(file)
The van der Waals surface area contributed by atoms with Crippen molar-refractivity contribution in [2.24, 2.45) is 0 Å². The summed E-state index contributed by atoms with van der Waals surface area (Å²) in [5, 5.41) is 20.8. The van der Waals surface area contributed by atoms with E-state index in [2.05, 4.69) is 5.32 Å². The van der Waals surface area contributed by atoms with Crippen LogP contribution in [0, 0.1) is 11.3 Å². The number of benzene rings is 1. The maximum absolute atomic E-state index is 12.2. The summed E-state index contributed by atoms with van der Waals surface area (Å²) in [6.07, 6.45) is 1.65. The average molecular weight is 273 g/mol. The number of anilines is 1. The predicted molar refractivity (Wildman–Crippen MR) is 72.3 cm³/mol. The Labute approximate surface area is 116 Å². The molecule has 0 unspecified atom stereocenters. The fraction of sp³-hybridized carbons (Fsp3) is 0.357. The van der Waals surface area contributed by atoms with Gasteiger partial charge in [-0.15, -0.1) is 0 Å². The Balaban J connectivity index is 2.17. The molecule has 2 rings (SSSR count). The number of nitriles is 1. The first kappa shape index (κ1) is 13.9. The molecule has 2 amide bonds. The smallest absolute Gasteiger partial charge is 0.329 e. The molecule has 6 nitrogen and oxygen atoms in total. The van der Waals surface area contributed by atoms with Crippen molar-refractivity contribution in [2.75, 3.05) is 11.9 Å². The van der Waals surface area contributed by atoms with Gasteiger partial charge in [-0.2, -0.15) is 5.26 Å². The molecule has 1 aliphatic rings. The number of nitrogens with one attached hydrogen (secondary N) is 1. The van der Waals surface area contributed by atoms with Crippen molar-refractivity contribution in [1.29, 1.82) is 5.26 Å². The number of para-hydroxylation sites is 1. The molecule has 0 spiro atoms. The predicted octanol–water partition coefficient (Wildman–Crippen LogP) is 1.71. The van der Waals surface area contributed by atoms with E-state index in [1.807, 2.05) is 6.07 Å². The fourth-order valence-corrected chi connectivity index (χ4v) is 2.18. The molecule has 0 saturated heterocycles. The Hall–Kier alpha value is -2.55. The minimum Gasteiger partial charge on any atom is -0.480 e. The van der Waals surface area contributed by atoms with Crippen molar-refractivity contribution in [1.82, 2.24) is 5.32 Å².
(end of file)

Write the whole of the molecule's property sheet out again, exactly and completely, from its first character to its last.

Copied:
The van der Waals surface area contributed by atoms with Crippen molar-refractivity contribution in [2.24, 2.45) is 0 Å². The summed E-state index contributed by atoms with van der Waals surface area (Å²) in [5, 5.41) is 20.8. The van der Waals surface area contributed by atoms with E-state index in [2.05, 4.69) is 5.32 Å². The van der Waals surface area contributed by atoms with Crippen LogP contribution in [0, 0.1) is 11.3 Å². The number of benzene rings is 1. The maximum absolute atomic E-state index is 12.2. The summed E-state index contributed by atoms with van der Waals surface area (Å²) in [6.07, 6.45) is 1.65. The average molecular weight is 273 g/mol. The number of anilines is 1. The predicted molar refractivity (Wildman–Crippen MR) is 72.3 cm³/mol. The Labute approximate surface area is 116 Å². The molecule has 0 unspecified atom stereocenters. The fraction of sp³-hybridized carbons (Fsp3) is 0.357. The van der Waals surface area contributed by atoms with Gasteiger partial charge in [-0.15, -0.1) is 0 Å². The Balaban J connectivity index is 2.17. The molecule has 2 rings (SSSR count). The number of nitriles is 1. The first kappa shape index (κ1) is 13.9. The molecule has 2 amide bonds. The smallest absolute Gasteiger partial charge is 0.329 e. The molecule has 6 nitrogen and oxygen atoms in total. The van der Waals surface area contributed by atoms with Crippen molar-refractivity contribution in [2.75, 3.05) is 11.9 Å². The van der Waals surface area contributed by atoms with Gasteiger partial charge in [-0.2, -0.15) is 5.26 Å². The molecule has 1 aliphatic rings. The number of nitrogens with one attached hydrogen (secondary N) is 1. The van der Waals surface area contributed by atoms with Crippen molar-refractivity contribution in [1.29, 1.82) is 5.26 Å². The number of para-hydroxylation sites is 1. The molecule has 0 spiro atoms. The predicted octanol–water partition coefficient (Wildman–Crippen LogP) is 1.71. The van der Waals surface area contributed by atoms with E-state index in [1.807, 2.05) is 6.07 Å². The fourth-order valence-corrected chi connectivity index (χ4v) is 2.18. The molecule has 0 saturated heterocycles. The Hall–Kier alpha value is -2.55. The minimum Gasteiger partial charge on any atom is -0.480 e. The van der Waals surface area contributed by atoms with Crippen molar-refractivity contribution in [1.82, 2.24) is 5.32 Å².